That’s where we’ll pick up next time :). Hooray! Who’s hyped up?
Seriously though, once we’re done with the spoken past, German will feel kind of familiar already and you’ll be able to speak.
So get ready for the next episode.
Oh and bring some coffee, because it’ll be long and intense.
For today we’re done, though… well, almost. Because now it’s time for you to get active and recap in a little quiz :)

As usual, if you have questions or suggestions just leave me a comment. I hope you liked it and see you next time.

German Past Tense – Part 2

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halbri
halbri
5 months ago

Here’s what I remember about the use of the ‘simple past’ and the ‘present perfect’ in English, e.g., “I was in Berlin”, vs.”I have been in Berlin.”

“I was in Berlin,” means that at some time in the past, I visited or lived in Berlin. But now I am not in Berlin. That’s an action that started and ended in the past.

“I have been in Berlin,” means that I spent time in Berlin, and I may still be there. That’s an action that started in the past and continues, or may continue into the present. (Present Perfect)

Please submit corrections.

Bissell
Bissell
4 months ago
Reply to  Emanuel

Native speaker of English #436478556 here. For me, “I was in Berlin” is the answer to the question “Where were you last week/month/year?” I was in Berlin answers that clearly. I wasn’t here, I was in Berlin. The complete five word phrase “I have been in Berlin” is a bit more fussy and proper. The one exception would be in a formal interview/deposition where a lawyer or officer of the law is asking you directly “Have you at any time ever visited a country other than the US?” Answer: Yes, I have been to Berlin. In its shortened form “I’ve been to Berlin” (the contraction immediately takes it down a stuffy notch or two) is more common and would be used to start off a sentence “I’ve been to Berlin and those dudes know how to party” or “I’ve been to Berlin a few times in my life”. It can’t be used to answer “Where were you last year?” The question almost NEEDS to have the word ‘have’ and ‘in’ in it. “Have you been in Berlin” Yes, I’ve been in Berlin. And then, it could mean 1956. Finally, one small detail: I was in Berlin – but – I’ve been to Berlin is more common.

schaefera1855
schaefera1855
7 months ago

I might be a bit too late here, but I wanted to add my perceived differences between “I have been to Berlin” and “I was in Berlin”. To me, if you use “was” instead of “have been” it implies you have been there relatively recently, or being in Berlin was the reason for missing something. For example, if someone asks “Where were you last week?” saying, “I have been in Berlin.” sounds extremely wrong. I can’t exactly explain it either, but it feels like there is also some innate time element that lets you know which form you should use. It’s confusing to think about for me and I can see how that would be annoying to try and learn.

timlerntdeutsch
timlerntdeutsch
4 months ago
Reply to  schaefera1855

Native speaker of English #436478559 here, I’m definitely too late but for any non-native English speakers still confused about this, I might be able to help clear things up just a little more.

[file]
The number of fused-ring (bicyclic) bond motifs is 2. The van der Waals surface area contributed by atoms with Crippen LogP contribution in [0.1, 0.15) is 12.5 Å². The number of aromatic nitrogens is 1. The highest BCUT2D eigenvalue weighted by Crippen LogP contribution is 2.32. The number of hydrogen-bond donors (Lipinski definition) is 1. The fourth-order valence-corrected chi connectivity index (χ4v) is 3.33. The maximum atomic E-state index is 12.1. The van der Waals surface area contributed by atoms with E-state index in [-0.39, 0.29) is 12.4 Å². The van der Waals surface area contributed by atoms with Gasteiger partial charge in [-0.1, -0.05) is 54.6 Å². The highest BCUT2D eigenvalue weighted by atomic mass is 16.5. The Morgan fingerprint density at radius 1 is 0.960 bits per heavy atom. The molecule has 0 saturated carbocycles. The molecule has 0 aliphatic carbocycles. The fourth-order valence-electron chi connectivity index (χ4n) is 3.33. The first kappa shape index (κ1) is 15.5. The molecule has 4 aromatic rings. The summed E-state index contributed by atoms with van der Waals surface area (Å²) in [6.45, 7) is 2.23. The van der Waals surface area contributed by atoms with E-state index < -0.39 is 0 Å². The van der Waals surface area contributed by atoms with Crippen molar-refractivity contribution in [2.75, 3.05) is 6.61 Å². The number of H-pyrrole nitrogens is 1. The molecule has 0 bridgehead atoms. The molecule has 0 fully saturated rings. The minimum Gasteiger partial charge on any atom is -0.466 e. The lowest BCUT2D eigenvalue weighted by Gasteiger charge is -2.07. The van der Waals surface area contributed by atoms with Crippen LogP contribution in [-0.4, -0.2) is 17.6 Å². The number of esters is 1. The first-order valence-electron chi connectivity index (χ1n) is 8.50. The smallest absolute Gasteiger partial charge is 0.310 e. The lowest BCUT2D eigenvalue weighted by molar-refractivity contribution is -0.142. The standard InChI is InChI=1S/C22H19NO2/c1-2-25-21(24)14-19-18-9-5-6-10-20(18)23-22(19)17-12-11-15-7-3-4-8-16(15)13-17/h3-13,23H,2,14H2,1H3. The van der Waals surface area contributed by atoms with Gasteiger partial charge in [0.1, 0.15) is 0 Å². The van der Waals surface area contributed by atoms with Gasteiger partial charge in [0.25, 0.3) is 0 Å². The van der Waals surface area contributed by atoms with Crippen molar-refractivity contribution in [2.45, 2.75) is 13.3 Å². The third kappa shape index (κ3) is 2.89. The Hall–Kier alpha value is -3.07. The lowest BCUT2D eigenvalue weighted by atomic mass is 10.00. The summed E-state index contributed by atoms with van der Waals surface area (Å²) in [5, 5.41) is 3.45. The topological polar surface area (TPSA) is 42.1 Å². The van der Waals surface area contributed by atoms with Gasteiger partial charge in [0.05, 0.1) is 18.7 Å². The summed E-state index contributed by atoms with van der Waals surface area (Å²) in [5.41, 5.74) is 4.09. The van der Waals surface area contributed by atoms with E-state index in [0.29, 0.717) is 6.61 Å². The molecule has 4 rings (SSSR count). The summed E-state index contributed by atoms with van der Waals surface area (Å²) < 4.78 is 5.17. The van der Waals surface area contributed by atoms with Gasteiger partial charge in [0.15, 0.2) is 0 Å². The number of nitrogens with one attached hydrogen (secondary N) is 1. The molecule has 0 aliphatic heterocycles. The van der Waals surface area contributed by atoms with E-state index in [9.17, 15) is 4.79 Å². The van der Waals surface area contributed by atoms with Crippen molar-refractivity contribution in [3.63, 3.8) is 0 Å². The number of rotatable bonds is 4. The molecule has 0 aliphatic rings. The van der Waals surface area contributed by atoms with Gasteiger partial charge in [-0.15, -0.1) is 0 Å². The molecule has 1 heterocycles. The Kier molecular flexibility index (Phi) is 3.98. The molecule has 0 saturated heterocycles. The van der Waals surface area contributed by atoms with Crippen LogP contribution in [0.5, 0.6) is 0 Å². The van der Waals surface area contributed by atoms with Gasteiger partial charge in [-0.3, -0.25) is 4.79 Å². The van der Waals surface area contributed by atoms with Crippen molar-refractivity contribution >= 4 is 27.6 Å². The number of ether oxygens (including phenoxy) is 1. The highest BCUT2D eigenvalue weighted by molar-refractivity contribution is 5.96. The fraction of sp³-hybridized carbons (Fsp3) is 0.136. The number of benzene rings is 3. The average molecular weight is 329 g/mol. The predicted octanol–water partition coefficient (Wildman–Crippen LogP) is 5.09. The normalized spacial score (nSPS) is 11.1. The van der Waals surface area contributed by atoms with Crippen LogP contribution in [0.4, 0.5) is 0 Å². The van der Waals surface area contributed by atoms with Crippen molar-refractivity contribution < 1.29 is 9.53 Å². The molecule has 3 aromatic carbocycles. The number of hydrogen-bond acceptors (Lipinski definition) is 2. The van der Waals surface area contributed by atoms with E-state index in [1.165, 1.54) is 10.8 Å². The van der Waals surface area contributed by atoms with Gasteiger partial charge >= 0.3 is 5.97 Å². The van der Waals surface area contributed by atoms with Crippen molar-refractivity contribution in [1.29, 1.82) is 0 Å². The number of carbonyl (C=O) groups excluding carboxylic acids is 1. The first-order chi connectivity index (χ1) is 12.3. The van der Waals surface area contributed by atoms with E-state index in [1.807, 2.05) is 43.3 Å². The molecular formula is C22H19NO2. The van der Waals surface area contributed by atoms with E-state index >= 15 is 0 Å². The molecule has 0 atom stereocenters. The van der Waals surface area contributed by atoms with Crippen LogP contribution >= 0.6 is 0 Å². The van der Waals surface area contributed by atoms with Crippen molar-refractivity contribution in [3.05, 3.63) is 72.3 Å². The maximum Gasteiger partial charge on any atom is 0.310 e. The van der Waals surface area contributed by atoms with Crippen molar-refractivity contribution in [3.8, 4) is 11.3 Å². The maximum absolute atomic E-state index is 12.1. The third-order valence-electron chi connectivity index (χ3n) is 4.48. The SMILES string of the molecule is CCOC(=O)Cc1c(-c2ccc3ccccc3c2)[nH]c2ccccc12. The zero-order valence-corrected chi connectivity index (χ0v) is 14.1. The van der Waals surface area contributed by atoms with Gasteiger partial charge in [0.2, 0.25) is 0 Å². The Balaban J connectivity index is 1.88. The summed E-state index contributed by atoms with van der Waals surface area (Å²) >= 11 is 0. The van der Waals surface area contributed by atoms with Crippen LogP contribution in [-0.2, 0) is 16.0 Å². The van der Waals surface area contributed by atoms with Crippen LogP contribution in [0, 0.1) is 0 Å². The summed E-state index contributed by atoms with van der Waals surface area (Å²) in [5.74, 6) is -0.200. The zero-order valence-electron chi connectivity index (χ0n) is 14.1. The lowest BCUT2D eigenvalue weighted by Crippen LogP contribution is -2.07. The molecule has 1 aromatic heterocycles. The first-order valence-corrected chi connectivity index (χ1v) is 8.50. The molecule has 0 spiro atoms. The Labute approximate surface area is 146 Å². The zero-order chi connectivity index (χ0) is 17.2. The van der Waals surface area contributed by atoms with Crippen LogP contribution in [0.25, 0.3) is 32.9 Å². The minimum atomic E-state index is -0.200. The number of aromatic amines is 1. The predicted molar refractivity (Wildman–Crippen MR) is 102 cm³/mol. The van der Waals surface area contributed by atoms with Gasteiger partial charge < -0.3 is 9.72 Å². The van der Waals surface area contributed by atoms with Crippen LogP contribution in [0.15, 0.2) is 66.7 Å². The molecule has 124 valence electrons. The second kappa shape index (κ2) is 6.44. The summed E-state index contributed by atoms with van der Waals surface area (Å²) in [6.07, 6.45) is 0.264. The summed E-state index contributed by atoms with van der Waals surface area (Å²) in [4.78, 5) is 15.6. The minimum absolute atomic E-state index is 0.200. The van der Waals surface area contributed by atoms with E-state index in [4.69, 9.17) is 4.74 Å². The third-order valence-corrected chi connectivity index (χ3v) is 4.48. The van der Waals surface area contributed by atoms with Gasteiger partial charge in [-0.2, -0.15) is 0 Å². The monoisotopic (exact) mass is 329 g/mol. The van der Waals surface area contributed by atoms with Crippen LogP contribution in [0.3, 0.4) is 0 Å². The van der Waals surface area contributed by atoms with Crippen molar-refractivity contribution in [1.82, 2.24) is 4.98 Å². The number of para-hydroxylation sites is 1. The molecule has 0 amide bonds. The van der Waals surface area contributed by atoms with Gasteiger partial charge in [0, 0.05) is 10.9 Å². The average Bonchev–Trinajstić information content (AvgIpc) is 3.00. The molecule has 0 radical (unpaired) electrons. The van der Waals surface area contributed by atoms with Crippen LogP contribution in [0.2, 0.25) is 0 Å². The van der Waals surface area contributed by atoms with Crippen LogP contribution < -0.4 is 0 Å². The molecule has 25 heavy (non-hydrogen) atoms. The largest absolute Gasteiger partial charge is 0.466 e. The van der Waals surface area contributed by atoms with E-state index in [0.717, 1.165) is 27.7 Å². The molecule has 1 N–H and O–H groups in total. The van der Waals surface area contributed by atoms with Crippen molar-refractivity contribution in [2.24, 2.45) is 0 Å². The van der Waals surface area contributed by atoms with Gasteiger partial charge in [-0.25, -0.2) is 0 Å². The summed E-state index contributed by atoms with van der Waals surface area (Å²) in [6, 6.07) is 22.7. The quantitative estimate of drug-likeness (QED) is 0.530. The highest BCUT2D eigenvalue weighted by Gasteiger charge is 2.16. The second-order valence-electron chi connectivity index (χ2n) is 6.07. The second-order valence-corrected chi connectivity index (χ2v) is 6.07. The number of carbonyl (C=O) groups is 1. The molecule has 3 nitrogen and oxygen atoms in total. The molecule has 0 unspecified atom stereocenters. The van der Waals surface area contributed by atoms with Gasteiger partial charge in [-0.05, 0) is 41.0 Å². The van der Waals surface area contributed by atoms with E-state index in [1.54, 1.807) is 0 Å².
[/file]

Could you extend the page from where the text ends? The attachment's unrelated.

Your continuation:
As you’ve all already pointed out, past simple is used for a specific moment/period in the past (I lived in Berlin in the ’80s, it was wild; I went to Berlin last week/last year/in 1980).

Present perfect is used for several reasons, but the important one here is the idea of a life experience. If you’ve played the drinking game “Have you ever..?”, then you’ll know what I mean. That question asks about experience (e.g. “Have you ever danced with unicorns?”), and, apart from yes/no, the answer must also be in the present perfect, with any further (specific) information in past simple (Yes, I have – I danced with unicorns once when I was tripping).

So past simple is specific (think, last week)
while present perfect is general (think, whole life)

If anyone wants, I can (try to) explain the other uses of present perfect, but the main other idea with P.P. is that an action started in the past and hasn’t finished yet/is still true/results are in the present. E.g. “I have lost my key” = “I lost my key yesterday but I still don’t have it/I can’t get into my apartment” (result).

Source: used to teach English as a Second Language (possibly quite badly)

Hope that helps

Anonymous
Anonymous
7 months ago

Ich weiß nicht, wie man das sagt. * rewrite in past tense

Tschelzi
Tschelzi
9 months ago

Difference in Meaning:
“I have been to Berlin.” = I’ve visited there. It’s off my bucketlist. (location/vacation)
“I was in berlin.” = an answer to: Hey, haven’t seen you around lately… (Time)

Jay
Jay
10 months ago

Hi guys,
I’m new here. I have been using this platform for 1 day, and I’m finding it fantastic.
I want to thank Emanuel to let me in, without paying any fees. I want to thank all the people who pay for the students who can’t, and therefore study here free. Thank you all the members of this blog once again!
I am looking forward to learn a lot of different things here in future.
Regards
Jay

Javed Sumra
Javed Sumra
11 months ago

I am a new member. Right now I can’t login because I don’t have correct username or password. When I request for replacement, program screen ask for my email address. Next it tell me to follow direction from the email I am supposed to receive from YourDailyGerman. Only thing is that I don’t receive the email I supposed to. Please help me with this issue.

Psypsikat9
Psypsikat9
1 year ago

Hey Emannual, I have been trying to renew my subscription as it will end soon. I can’t seem to get to the correct forms. I got as far as entering my credit card info. , then the site insisted my username, etc. We’re already taken. Please let me know how to renew. Tried to email but that did not succeed, either. Danke

phoenix
phoenix
1 year ago